to Keep New York Busy
April 11, 2003 By DAVE KEHR
Wall Street is quiet on the weekends but not nearly as quiet as film production has been
in New York since 9/11. One of the few indie productions not to take the Toronto route
lately is "Rick," a nonmusical adaptation of Verdi's 1851 opera
"Rigoletto" transposed to the canyons of Lower Manhattan.
"Rick" is being made by ContentFilm, a New York-based production and
distribution company that has already filmed Sigourney Weaver's "Guys" and the
Sundance hit "Party Monster" in the city. The picture is being shot with Sony's
24F video system to keep costs down, and to allow the production to remain in New York
rather than heading off to a more forgiving economic climate.
A recent Saturday visit to the set found Bill Pullman, who plays the imperious, abrasive
businessman who is the film's title character, folded into a tiny corner office in an
Exchange Place insurance company. There was barely enough room in the cozy, wood-paneled
cubbyhole to accommodate Rick's overflowing desk, not to mention the imposing actor, the
camera crew and a dense flock of overhead lights put into place by the cinematographer,
Lisa Rinzler ("Pollock").
Just to make it interesting, the set was shaken every few minutes by subway trains,
rumbling through what sounded like the office next door. "Rick" will be the
first feature directed by Curtiss Clayton, a film editor whose many credits in the
independent film community include "Drugstore Cowboy" (1989), "To Die
For" (1995) and "Buffalo '66" (1998).
The sequence being shot involved a young job seeker (played by the comedian Sandra Oh)
forced to submit to an interview with the casually sadistic, hermetically self-involved
Rick. When he didn't cut her off, the subway did. But Ms. Oh gallantly pushed on, and with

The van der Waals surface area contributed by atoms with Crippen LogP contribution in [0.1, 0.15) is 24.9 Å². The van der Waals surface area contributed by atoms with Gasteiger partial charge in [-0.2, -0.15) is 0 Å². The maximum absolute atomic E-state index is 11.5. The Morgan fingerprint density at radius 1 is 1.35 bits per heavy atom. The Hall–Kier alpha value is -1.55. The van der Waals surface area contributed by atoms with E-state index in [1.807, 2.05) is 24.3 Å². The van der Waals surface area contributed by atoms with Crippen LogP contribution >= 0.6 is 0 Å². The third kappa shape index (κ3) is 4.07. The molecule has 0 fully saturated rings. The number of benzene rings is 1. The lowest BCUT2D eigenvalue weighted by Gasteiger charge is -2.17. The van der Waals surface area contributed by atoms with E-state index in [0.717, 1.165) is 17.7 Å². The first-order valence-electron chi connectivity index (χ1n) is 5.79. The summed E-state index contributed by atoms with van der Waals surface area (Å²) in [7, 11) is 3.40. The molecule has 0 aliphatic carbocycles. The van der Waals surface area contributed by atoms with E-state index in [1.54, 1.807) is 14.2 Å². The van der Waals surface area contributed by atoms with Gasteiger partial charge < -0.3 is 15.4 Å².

each take Mr. Pullman sank deeper into his character, finding more implicit menace and
sheer strangeness built into each line.
" `Rick' is a story about a man who reaps what he sows,"' said Ms. Oh, "and
my character, Michelle, is unwittingly the Oracle at Delphi. Rick and his co-workers treat
her quite cruelly, and Michelle just gets mad."
Ms. Oh added, enigmatically: "She colors his life in a certain way, and then various
events, some really tragic, happen to the character of Rick. Things come back to
The screenplay for "Rick" is by Daniel Handler (a novelist better known under
the pseudonym he adapts for his children's books, Lemony Snicket). It is a contemporary
version of Verdi's opera about the deformed jester whose mockery of his master's victims
brings on a curse that leads to tragedy for himself and his daughter.
"It starts off on a farcical tone and gets progressively heavier until the ending is
really quite severe," Mr. Clayton said. "So the tone is very tricky. Rick is
brought around to see the tragedy he has made for himself, but he doesn't really have any
stronger self-awareness at the end than he does at the beginning."
Mr. Pullman said: " `Rick' is its own piece, but yet it is this curious reflection on
the cave wall of `Rigoletto.' And `Rigoletto' was an adaptation of a previous play by
Victor Hugo. To me it's always a surprise how modern `Rigoletto' is because of the
ambiguities: Rigoletto is a jester, he's compromised, but he's also charismatic and
interesting. The daughter is the victim, but she's also making her own trouble." The
role of Rick/Rigoletto's daughter is being played by Anges Bruckner of "Murder by
Of his screenwriter, Mr. Handler, Mr. Pullman said: "I haven't met him yet. He has a
dark sensibility, but a way of turning the darkness into a different aspect. Like he says
in the Lemony Snicket books, `This is a sad story, so if you don't like sad stories, don't
read this one.' With `Rick,' it sounds sad, but it's also kind of engaging."